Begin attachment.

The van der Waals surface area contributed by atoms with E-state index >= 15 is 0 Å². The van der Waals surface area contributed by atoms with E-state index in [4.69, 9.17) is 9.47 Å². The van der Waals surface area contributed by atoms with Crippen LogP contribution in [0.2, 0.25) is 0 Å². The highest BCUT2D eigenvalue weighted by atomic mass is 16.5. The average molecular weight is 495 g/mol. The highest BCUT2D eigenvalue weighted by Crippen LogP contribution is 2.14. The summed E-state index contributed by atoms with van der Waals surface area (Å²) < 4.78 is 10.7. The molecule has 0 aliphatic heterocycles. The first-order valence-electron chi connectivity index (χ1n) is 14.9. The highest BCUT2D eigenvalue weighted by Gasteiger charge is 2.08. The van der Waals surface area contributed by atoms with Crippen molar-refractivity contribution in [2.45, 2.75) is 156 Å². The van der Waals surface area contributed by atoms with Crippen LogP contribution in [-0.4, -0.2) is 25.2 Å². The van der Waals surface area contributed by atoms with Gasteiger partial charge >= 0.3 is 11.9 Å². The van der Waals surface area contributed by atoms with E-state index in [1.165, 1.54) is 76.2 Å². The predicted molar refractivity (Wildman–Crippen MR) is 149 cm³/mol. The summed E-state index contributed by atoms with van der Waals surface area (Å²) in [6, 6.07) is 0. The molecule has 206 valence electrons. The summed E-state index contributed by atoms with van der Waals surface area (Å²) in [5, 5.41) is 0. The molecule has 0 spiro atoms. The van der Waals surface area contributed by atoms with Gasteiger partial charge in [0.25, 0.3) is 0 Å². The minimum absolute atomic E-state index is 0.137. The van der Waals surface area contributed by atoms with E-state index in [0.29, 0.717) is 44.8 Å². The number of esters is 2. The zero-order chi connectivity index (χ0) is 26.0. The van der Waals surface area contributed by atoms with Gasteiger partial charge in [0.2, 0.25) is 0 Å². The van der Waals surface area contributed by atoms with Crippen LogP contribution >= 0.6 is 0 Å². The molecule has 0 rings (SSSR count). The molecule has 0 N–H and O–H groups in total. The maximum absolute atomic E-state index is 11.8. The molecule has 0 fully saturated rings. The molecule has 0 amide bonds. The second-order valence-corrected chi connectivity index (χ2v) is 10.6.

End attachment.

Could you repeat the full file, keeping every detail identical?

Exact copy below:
The van der Waals surface area contributed by atoms with E-state index >= 15 is 0 Å². The van der Waals surface area contributed by atoms with E-state index in [4.69, 9.17) is 9.47 Å². The van der Waals surface area contributed by atoms with Crippen LogP contribution in [0.2, 0.25) is 0 Å². The highest BCUT2D eigenvalue weighted by atomic mass is 16.5. The average molecular weight is 495 g/mol. The highest BCUT2D eigenvalue weighted by Crippen LogP contribution is 2.14. The summed E-state index contributed by atoms with van der Waals surface area (Å²) < 4.78 is 10.7. The molecule has 0 aliphatic heterocycles. The first-order valence-electron chi connectivity index (χ1n) is 14.9. The highest BCUT2D eigenvalue weighted by Gasteiger charge is 2.08. The van der Waals surface area contributed by atoms with Crippen molar-refractivity contribution in [2.45, 2.75) is 156 Å². The van der Waals surface area contributed by atoms with Crippen LogP contribution in [-0.4, -0.2) is 25.2 Å². The van der Waals surface area contributed by atoms with Gasteiger partial charge >= 0.3 is 11.9 Å². The van der Waals surface area contributed by atoms with E-state index in [1.165, 1.54) is 76.2 Å². The predicted molar refractivity (Wildman–Crippen MR) is 149 cm³/mol. The summed E-state index contributed by atoms with van der Waals surface area (Å²) in [6, 6.07) is 0. The molecule has 206 valence electrons. The summed E-state index contributed by atoms with van der Waals surface area (Å²) in [5, 5.41) is 0. The molecule has 0 spiro atoms. The van der Waals surface area contributed by atoms with Gasteiger partial charge in [0.25, 0.3) is 0 Å². The minimum absolute atomic E-state index is 0.137. The van der Waals surface area contributed by atoms with E-state index in [0.29, 0.717) is 44.8 Å². The number of esters is 2. The zero-order chi connectivity index (χ0) is 26.0. The van der Waals surface area contributed by atoms with Gasteiger partial charge in [0.2, 0.25) is 0 Å². The van der Waals surface area contributed by atoms with Crippen LogP contribution >= 0.6 is 0 Å². The molecule has 0 rings (SSSR count). The molecule has 0 N–H and O–H groups in total. The maximum absolute atomic E-state index is 11.8. The molecule has 0 fully saturated rings. The molecule has 0 amide bonds. The second-order valence-corrected chi connectivity index (χ2v) is 10.6.